Antibiotic resistance in caves

Not only are cave microbes adapted to extreme conditions, they are also surprisingly resistant to many antimicrobials. Recently, scientists have found a bacterium from Lechuguilla cave resistant to most antibiotics. Four years prior, the same group of scientists found 93 culturable microorganisms in the Lechuguilla cave. Most of them were resistant to at least one antimicrobial. These are not “superbugs,” and antimicrobial resistance in microbes is a natural phenomena. Antibiotics are not something we have invented, but they are compounds naturally produced by bacteria to defend themselves from other species. Though we only discovered them 90 years ago, microbes have been using antimicrobials to fight for survival for millions of years.


Lechuguilla CaveFigure 2. Lechuguilla Cave. Image by: Dave Bunnell

To study “natural” antimicrobial resistance, scientists need a cave hidden from anthropogenic influences. That is what makes Lechuguilla Cave so special (Figure 2). Lechuguilla Cave, located in New Mexico, is 4 million years old and since its discovery in 1986, has remained one of the most undisturbed caves in the world. Any surface water would take thousands of years to percolate through the rock that lie overhead into the cave. Thus, it is unlikely that life in this cave have been subjected to modern anthropogenic influences such as antibiotics. Accordingly, the bacteria in Lechuguilla Cave were generally not resistant to synthetic antibiotics designed in the lab.


New mechanisms of antimicrobial resistance were also identified from this cave, and researchers suspect that caves may also serve as potential reservoirs for novel antimicrobials. Microbes have evolved a diverse arsenal of chemicals to defend themselves from competitors and it is almost certain that there are many antimicrobials that we have not yet harnessed.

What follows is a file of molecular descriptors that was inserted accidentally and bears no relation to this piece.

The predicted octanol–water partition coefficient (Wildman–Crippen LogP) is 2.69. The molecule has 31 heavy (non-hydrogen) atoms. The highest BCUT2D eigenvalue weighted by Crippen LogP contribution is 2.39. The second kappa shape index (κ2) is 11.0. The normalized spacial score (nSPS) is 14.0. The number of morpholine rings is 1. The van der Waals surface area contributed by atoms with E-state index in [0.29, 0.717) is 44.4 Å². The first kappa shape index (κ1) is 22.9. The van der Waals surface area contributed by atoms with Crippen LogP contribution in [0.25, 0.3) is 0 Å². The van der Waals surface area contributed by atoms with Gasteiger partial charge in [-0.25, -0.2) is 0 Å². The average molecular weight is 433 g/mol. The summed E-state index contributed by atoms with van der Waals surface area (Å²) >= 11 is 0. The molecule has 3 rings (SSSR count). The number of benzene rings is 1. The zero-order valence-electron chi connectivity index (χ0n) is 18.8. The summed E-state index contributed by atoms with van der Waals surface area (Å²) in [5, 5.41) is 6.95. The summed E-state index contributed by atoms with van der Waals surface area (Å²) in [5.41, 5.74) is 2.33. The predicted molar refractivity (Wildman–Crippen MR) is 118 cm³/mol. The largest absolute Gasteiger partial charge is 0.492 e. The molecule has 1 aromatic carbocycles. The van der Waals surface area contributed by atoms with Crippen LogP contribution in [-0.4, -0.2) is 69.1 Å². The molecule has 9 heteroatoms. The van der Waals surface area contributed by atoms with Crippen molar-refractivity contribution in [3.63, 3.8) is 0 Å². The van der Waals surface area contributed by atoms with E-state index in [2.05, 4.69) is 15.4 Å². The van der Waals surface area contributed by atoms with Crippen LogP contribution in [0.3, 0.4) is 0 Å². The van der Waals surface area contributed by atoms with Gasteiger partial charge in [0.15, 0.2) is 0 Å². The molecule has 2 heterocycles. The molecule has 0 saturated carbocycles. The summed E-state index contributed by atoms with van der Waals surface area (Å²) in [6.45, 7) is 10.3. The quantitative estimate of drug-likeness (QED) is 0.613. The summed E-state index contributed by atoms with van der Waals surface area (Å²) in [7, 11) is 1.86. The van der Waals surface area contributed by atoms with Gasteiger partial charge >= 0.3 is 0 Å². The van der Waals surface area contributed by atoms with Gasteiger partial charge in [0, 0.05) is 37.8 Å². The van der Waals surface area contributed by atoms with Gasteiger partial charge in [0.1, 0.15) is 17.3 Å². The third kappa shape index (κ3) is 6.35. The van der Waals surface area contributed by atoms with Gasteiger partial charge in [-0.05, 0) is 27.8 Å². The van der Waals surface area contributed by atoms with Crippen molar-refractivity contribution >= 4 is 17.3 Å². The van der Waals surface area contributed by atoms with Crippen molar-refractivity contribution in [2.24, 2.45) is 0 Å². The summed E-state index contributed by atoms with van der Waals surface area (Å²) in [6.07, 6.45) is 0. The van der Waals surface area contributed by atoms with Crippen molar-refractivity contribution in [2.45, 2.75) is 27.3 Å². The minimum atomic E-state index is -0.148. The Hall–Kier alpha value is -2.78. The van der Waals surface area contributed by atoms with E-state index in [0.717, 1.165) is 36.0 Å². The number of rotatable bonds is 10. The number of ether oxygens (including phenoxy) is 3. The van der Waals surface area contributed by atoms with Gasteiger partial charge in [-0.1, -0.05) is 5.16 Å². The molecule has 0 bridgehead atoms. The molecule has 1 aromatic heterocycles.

Life of a cave microbiologist

Studying cave microbes is not for the claustrophobic or the faint-hearted. It is part sport, part adventure, and part science. Imagine bringing down thousands of dollars in equipment on your back or squeezing through tight spaces. Imagine camping underground for a week and trying to work under very low light conditions. Without the convenience of a lab bench, experiments require creativity and resourcefulness. Sterility becomes tricky. And what may take five minutes to do in the lab, can take much more time to do in the cave. To learn more about the perspective of a cave microbiologist, listen to the epsiode (below) of Meet The Scientist where Carl Zimmer interviews cave microbiologist Hazel Barton.



Since the beginning of life on Earth, microbes have evolved to thrive in the most diverse of circumstances. These unique cave ecosystems have fostered microbial relationships different than their terrestrial counterparts, and scientists have a lot to learn about these microbial communities. Why study cave microbes? Caves provide a pristine environment relatively undisturbed by human activity where we can learn about the origins of life, extremophiles, and antibiotics in nature. Perhaps by studying the world beneath our feet, we can discover more about our terrestrial world.


Further reading

Introduction to Cave Microbiology: A Review for the Non-Specialist.

What’s Up Down There? Microbial Diversity in Caves


Attending Microbe 2017 or still thinking you might? Make sure to register now, before the hotel deadline on May 17th! We hope to see you there!

Last modified on Friday, 12 May 2017 19:06
Jennifer Tsang

Jennifer Tsang is a postdoctoral research fellow studying antimicrobial resistance in the lab of James Kirby at Beth Israel Deaconess Medical Center. She blogs at The Microbial Menagerie. You can follower her on Twitter or on LinkedIn.